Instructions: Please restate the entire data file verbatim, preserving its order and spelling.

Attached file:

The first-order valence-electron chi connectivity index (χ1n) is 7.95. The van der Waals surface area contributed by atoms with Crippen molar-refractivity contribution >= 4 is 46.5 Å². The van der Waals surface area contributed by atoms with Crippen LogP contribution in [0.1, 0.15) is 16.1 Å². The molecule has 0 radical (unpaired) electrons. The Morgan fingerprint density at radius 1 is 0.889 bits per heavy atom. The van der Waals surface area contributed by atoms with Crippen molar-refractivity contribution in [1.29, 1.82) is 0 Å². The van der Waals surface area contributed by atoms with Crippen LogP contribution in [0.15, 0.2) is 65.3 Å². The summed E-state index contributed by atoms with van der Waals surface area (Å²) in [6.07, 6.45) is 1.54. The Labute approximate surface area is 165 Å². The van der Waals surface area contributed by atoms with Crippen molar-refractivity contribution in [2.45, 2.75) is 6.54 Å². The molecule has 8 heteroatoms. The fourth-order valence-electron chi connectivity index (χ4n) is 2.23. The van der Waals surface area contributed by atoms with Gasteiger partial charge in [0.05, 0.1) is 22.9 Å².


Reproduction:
The first-order valence-electron chi connectivity index (χ1n) is 7.95. The van der Waals surface area contributed by atoms with Crippen molar-refractivity contribution >= 4 is 46.5 Å². The van der Waals surface area contributed by atoms with Crippen LogP contribution in [0.1, 0.15) is 16.1 Å². The molecule has 0 radical (unpaired) electrons. The Morgan fingerprint density at radius 1 is 0.889 bits per heavy atom. The van der Waals surface area contributed by atoms with Crippen molar-refractivity contribution in [1.29, 1.82) is 0 Å². The van der Waals surface area contributed by atoms with Crippen LogP contribution in [0.15, 0.2) is 65.3 Å². The summed E-state index contributed by atoms with van der Waals surface area (Å²) in [6.07, 6.45) is 1.54. The Labute approximate surface area is 165 Å². The van der Waals surface area contributed by atoms with Crippen molar-refractivity contribution in [2.45, 2.75) is 6.54 Å². The molecule has 8 heteroatoms. The fourth-order valence-electron chi connectivity index (χ4n) is 2.23. The van der Waals surface area contributed by atoms with Gasteiger partial charge in [0.05, 0.1) is 22.9 Å².